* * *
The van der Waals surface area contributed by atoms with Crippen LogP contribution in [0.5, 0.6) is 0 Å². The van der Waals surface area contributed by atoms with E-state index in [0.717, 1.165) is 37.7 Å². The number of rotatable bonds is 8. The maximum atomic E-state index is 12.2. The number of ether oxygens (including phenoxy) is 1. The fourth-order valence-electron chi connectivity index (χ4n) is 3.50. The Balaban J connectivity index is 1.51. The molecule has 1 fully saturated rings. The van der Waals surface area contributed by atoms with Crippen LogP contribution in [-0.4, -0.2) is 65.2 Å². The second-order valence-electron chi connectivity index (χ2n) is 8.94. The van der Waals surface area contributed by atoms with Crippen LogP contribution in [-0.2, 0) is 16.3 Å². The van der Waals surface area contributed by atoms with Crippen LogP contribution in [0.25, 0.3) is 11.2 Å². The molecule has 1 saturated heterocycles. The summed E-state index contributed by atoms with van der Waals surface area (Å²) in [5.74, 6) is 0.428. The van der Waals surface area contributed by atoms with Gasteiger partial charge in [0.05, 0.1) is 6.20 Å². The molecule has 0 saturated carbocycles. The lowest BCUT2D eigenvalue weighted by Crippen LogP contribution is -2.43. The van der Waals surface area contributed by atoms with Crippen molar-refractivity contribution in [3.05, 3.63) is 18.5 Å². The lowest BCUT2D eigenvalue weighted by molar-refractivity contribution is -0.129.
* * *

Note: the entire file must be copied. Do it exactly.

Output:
The van der Waals surface area contributed by atoms with Crippen LogP contribution in [0.5, 0.6) is 0 Å². The van der Waals surface area contributed by atoms with E-state index in [0.717, 1.165) is 37.7 Å². The number of rotatable bonds is 8. The maximum atomic E-state index is 12.2. The number of ether oxygens (including phenoxy) is 1. The fourth-order valence-electron chi connectivity index (χ4n) is 3.50. The Balaban J connectivity index is 1.51. The molecule has 1 fully saturated rings. The van der Waals surface area contributed by atoms with Crippen LogP contribution in [-0.4, -0.2) is 65.2 Å². The second-order valence-electron chi connectivity index (χ2n) is 8.94. The van der Waals surface area contributed by atoms with Crippen LogP contribution in [-0.2, 0) is 16.3 Å². The van der Waals surface area contributed by atoms with Crippen LogP contribution in [0.25, 0.3) is 11.2 Å². The molecule has 1 saturated heterocycles. The summed E-state index contributed by atoms with van der Waals surface area (Å²) in [5.74, 6) is 0.428. The van der Waals surface area contributed by atoms with Gasteiger partial charge in [0.05, 0.1) is 6.20 Å². The molecule has 0 saturated carbocycles. The lowest BCUT2D eigenvalue weighted by Crippen LogP contribution is -2.43. The van der Waals surface area contributed by atoms with Crippen molar-refractivity contribution in [3.05, 3.63) is 18.5 Å². The lowest BCUT2D eigenvalue weighted by molar-refractivity contribution is -0.129.